The Effects of Economic Globalization on Cultures Around the World

Topics: United States, Globalization, Culture Pages: 7 (2661 words) Published: July 16, 2013
The Effects of Economic Globalization on Cultures Around the World Dawson College 300-303-DW Section 2
Abstract
This paper attempts to explain the possible effects of economic globalization on cultures around the world. It concludes that there is a possibility for American culture to be spread all over the world, and become the dominant culture of the globe. In doing so there is a possibility for the loss of culture in all nations and it being replaced with American culture. This paper also discusses the potential loss of national identity among nations, and especially among smaller, lesser known, and developing countries. It also discusses possible causes for this phenomenon as well as possible solutions.

Although economic globalization is often thought of as an over-hyped fad of the 1990s (Naim, 2004) it has already begun on a large scale, and the consequences of which can be seen around the world. Economic Globalization can be defined in this case as the expansion of global financial markets, the growth of multi-national organizations, and the standardization of economies on a global scale (Tavin, & Hausman, 2004). This type of globalization has a profound effect on cultures around the world. Culture can be defined as the shared ideals, values, and beliefs that people use to interpret experience and generate behavior, and that are reflected by their behavior. In this case, the effect economic globalization has on the artistic facet of culture will be the focal point. As the phenomenon of economic globalization progresses it will become easier for corporations to become multi-national. The first corporations that are able to succeed in doing this will create monopolies or oligopolies in their respective markets, making it extremely difficult or impossible for smaller corporations to compete, thus driving them out of the market. With fewer companies leading the marketplace, there will be a smaller range of different products to choose from. If these corporations’ good or service is art, this will have a profound effect on culture. Varied art forms will decrease, and of the art forms that survive they will be homogenous around the world. This has already started. Because the United States is the sole remaining global superpower, it is almost always American corporations that have the means for their corporations to spread. In doing so they spread almost exclusively American culture. Thus the more homogenous culture becomes around the world, the more it will become like that of America. This phenomenon is often referred to as Americanization. Economic globalization has and continues to create a culturally homogenous world based on American culture, which has negative consequences to both foreign nations, as well as North America.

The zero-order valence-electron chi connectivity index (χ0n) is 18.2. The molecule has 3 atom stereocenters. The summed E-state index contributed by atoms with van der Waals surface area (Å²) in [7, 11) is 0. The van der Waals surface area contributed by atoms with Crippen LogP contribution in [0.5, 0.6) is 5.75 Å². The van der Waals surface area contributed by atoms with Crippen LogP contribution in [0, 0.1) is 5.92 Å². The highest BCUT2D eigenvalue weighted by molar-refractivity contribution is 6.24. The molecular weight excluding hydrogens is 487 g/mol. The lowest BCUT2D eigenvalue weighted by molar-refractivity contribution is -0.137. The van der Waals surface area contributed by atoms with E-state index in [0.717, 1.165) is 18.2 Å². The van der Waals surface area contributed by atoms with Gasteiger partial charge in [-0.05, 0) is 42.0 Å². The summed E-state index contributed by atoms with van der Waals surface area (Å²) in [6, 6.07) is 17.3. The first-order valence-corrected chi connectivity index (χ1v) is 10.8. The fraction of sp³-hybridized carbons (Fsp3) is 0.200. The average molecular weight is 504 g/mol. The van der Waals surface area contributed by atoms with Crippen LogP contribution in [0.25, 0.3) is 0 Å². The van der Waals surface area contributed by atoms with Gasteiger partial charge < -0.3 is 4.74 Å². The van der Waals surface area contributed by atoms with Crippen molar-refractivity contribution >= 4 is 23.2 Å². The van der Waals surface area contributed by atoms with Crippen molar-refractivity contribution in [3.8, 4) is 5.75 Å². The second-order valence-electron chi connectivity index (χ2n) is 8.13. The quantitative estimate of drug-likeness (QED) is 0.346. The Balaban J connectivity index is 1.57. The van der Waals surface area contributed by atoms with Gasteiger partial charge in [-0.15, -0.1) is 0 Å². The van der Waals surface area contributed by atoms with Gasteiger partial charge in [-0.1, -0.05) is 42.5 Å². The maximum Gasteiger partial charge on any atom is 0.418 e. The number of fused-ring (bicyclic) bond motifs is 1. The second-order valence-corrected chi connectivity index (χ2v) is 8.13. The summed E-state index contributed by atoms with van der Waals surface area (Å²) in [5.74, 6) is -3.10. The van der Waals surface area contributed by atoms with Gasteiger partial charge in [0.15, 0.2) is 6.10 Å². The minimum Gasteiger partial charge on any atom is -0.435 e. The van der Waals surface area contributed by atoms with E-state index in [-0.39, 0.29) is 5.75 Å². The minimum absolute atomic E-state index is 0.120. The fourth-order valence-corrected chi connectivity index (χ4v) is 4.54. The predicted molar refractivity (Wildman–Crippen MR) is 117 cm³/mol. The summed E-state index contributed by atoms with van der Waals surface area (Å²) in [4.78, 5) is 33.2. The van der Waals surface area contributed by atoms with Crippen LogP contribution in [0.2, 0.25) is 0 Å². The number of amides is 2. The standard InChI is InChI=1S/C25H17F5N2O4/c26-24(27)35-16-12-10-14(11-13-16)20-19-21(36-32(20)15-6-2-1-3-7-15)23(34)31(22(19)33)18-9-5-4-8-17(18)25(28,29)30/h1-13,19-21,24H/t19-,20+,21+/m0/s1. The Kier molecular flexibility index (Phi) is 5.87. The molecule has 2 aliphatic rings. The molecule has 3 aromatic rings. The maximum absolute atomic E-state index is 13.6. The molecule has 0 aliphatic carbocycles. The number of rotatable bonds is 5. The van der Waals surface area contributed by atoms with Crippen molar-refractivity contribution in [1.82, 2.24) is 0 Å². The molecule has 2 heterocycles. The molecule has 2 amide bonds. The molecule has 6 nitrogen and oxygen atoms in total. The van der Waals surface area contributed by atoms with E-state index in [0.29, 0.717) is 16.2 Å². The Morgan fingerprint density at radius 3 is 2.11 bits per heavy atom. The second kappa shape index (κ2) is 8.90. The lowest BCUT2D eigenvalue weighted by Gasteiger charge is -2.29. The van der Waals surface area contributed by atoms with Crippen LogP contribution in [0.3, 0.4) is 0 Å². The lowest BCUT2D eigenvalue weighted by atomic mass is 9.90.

Economic Globalization has already been implemented on a large scale. In the same way the introduction of the telegraph, and the steam engine was hailed for shrinking the world, the advent of the Internet and the jet engine have done so in a colossal way (Naim, 2004). These inventions have not only allowed economies to communicate and visit each other more rapidly than ever before, but they have allowed for the rapid movement of capital, information, and labour. Companies such as McDonalds, Starbucks, and Guinness Beer have expanded their markets to almost every country in the globe, and have maintained their stringent policies of quality control. So much so, that it is said to be difficult to tell the difference between a Guinness draft straight from the St. James Brewery in Dublin, Ireland, and one brewed and bought in North America. The movement of labour has also been rapidly increasing. Automotive companies such as Volkswagen have moved almost all production to their plants in Mexico from where they were originally built, in Wolfsburg, Germany. Goods also move much more freely between countries now due to advances in technology and transportation, but also due to the removal of...

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